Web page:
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HMRC internal manual

Corporate Finance Manual

Derivative contracts: bringing amounts into account: how amounts are taxed

Credits and debits brought into account as income

Credits and debits from derivative contracts are in most cases brought into account as income, in the same way as loan relationship credits and debits. In a minority of cases, however, profits are brought into account as chargeable gains. This applies to certain property derivatives and derivatives embedded into certain convertible or asset-linked securities. Guidance is at CFM55000 to CFM55400 - this chapter does not deal with ‘chargeable gains treatment’.

CTA09/S573 and CTA09/S574 are similar to the provisions for, respectively, trading and non-trading loan relationships credits and debits. The debits and credits (including exchange gains and losses) from trading derivative contracts are treated as receipts and expenses of the trade and brought into account under Part 3 of CTA09.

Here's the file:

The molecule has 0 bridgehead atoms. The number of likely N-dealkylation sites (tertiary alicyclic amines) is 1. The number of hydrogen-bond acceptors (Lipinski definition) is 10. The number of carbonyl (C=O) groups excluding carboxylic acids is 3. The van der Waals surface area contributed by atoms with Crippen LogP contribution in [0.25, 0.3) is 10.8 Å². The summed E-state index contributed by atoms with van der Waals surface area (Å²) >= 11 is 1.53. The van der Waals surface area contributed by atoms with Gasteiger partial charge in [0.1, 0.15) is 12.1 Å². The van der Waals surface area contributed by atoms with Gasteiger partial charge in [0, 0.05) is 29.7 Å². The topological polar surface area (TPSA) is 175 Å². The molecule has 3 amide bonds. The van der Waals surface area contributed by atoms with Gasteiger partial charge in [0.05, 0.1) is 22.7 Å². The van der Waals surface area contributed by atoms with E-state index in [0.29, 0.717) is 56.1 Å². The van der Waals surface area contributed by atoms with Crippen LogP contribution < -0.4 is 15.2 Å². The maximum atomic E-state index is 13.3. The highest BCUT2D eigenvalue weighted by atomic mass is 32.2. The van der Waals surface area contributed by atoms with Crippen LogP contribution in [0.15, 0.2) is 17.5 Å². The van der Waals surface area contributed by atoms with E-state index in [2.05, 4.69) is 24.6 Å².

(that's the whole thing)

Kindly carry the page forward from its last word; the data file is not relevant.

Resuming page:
Debits and credits from derivative contracts not held for the purposes of a trade are aggregated with the loan relationship non-trading credits and debits. This will give a single excess of credits over debits, which is then charged to tax under CTA09/S299, or a single excess of debits over credits treated as a non-trading deficit - see CFM32010 onwards.

CTA09/S573(4) provides that an amount which is deductible (for tax purposes) as an expense of a company’s trade by virtue of being a trading debit cannot be disallowed by CTA09/S53 as capital or by the ‘wholly and exclusively’ rule in CTA09/S54. This reinforces the rule in CTA09/S699 that gives priority to Part 7 over all other tax provisions dealing with how amounts relating to derivative contracts are brought into account.